When you complete your last placement, just before your final year, you need to speak with your company manager to confirm whether or not they’re able to offer you a graduate job. Some companies expect you to join them for at least one or two years, sometimes going through a final assessment centre; others don’t have such a strict regime. In any case you’ll need to decide whether you want to pursue your career with them or not. If you choose not to accept a graduate position or assessment centre, you then forego your final bursary payment.

Can I use the placement to take the 3rd and 4th year Industrial Project modules for the MEng “With Industrial Experience” degree?

Yes you can, providing you spend at least 10 weeks with your company during each placement. It’s worth checking they’re ok with this too, so they’re aware of the Department’s requirements for assessment and monitoring during your placement. We haven’t experienced any company yet saying “no” to this.

Note you can also take Industrial Project 1 after your 2nd year as a stand-alone 3rd year option without having to continue to the “with Industrial Experience” MEng. This is especially useful if you might continue to BEng or wish to choose alternative 4th year MEng options. It also means you can confirm your choice of Industrial Project 1 regardless of your 2nd year marks. 

I’d like to go abroad for my 3rd year. Can I still get sponsorship?

Yes but your company might wish to sponsor you only for the time you’re in the UK – unless they have operations in your chosen country and are able to place you there. Usually, depending on the timing of your overseas university’s terms, you can still take your placements with the company. As for other options, it’s worth discussing this with your host company during your first placement or at interview.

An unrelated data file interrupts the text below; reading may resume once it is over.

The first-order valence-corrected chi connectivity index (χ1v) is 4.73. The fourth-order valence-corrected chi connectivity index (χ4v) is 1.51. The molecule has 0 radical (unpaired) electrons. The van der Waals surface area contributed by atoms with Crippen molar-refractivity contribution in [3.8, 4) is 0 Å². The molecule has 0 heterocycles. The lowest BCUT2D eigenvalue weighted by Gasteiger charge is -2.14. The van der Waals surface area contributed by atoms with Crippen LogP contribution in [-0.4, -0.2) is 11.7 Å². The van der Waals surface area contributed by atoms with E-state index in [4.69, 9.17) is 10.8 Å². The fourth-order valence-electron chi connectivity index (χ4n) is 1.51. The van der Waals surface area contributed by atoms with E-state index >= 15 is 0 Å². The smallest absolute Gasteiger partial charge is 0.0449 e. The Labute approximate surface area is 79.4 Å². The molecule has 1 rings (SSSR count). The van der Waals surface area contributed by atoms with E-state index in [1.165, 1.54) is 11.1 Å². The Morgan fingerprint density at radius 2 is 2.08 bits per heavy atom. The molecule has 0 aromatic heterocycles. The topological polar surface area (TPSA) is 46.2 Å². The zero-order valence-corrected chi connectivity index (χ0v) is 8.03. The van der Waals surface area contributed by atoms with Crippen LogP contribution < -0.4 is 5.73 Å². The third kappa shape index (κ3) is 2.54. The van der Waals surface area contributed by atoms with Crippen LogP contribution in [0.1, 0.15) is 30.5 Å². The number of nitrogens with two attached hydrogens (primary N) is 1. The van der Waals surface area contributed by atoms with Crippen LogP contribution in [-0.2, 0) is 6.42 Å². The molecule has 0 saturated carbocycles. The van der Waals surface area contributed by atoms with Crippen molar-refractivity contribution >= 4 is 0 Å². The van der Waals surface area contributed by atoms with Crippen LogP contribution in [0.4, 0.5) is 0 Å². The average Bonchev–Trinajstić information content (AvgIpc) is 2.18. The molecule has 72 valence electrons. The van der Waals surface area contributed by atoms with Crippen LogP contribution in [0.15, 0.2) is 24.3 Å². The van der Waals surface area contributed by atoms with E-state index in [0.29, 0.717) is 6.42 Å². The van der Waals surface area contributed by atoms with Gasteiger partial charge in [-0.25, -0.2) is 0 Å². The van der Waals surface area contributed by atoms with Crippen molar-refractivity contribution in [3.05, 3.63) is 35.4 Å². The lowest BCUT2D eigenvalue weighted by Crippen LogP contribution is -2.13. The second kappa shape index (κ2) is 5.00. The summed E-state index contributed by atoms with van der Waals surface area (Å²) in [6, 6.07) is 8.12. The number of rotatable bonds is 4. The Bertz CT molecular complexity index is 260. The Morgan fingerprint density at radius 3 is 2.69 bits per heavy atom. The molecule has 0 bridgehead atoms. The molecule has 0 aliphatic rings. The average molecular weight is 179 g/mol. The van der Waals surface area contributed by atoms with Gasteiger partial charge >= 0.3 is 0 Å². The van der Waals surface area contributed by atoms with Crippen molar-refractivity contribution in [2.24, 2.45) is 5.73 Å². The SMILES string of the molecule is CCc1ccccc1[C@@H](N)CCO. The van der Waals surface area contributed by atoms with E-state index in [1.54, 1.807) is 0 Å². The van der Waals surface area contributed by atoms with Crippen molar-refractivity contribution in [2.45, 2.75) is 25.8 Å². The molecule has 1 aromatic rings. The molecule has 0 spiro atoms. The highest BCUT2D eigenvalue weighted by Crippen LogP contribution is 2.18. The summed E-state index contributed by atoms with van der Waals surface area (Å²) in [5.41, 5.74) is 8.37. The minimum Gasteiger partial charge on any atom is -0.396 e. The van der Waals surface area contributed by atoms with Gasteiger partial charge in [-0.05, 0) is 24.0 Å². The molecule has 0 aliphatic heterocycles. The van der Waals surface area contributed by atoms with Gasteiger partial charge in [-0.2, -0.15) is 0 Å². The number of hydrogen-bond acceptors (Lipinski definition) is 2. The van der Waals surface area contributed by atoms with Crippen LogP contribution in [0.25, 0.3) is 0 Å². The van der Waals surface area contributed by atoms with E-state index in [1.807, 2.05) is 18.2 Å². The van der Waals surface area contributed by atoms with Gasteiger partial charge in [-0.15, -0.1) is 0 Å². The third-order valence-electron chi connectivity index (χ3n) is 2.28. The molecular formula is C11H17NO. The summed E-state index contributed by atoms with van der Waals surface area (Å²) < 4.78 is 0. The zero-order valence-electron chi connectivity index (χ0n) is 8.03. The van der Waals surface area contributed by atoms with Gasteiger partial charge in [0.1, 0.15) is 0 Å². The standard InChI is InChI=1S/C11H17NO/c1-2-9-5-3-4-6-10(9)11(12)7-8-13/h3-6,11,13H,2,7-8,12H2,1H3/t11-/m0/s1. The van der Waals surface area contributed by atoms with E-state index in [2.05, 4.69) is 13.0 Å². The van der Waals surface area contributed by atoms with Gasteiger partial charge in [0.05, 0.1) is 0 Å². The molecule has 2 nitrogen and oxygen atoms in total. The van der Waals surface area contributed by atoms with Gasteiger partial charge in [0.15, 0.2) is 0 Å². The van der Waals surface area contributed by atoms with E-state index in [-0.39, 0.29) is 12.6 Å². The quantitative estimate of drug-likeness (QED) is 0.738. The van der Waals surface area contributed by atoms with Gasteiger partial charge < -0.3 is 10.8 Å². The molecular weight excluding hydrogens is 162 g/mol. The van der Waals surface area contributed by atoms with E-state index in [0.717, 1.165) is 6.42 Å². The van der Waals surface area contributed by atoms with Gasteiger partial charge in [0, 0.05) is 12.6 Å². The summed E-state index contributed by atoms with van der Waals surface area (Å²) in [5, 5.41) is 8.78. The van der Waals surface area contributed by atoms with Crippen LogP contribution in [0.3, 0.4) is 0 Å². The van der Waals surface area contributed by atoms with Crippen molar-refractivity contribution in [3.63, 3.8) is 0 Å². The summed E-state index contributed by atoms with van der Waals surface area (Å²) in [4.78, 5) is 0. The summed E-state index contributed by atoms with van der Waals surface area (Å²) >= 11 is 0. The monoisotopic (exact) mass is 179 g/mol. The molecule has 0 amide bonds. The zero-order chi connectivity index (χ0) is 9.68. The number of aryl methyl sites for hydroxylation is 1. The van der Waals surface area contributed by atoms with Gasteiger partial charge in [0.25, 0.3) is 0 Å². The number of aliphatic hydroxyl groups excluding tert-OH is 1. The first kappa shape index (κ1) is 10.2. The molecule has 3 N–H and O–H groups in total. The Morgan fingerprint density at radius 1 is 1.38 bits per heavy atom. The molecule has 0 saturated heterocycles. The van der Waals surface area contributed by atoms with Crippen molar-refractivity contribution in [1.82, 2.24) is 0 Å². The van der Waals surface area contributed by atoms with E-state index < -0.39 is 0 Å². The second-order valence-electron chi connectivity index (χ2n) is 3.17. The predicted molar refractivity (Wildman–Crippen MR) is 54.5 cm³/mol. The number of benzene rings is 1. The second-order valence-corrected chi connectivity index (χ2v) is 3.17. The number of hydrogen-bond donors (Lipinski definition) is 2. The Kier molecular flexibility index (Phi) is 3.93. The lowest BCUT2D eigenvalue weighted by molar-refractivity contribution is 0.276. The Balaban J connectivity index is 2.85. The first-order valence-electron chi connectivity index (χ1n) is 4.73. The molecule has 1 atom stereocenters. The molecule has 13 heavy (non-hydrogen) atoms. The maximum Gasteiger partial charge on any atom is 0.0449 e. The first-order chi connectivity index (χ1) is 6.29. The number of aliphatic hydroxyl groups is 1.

I’d like to take a different placement, possibly with a charity. Can I do both?

It’s up to you to talk to your company about this and negotiate either a shorter placement or a later/earlier start date to give you time to do this. If it’s possible, most will be happy to accommodate this, as you’re looking to do something beneficial to yourself and to the people the charity helps.  However, your company might wish you to prioritise your placement with them, as they will all have plans for you, to give you some great civil engineering experience.

Can I take a year-long placement with my company?

Yes. We now offer a 4-year BEng and 5-year MEng with Industrial Year across all our programmes of study, so you’ll be able to take a placement which is accredited as part of your degree. You’ll need to achieve minimum 59.5% average in Years 1 and 2 to be eligible.

I don’t want to start straight away with a graduate job. I’d like to travel or take some time out to do other things before I start working. Can I do this with RESPECT sponsorship?

Many companies are able to accommodate a delayed start to your career. It’s worth discussing this closer to your final year, as you may have changed your mind in the intervening time.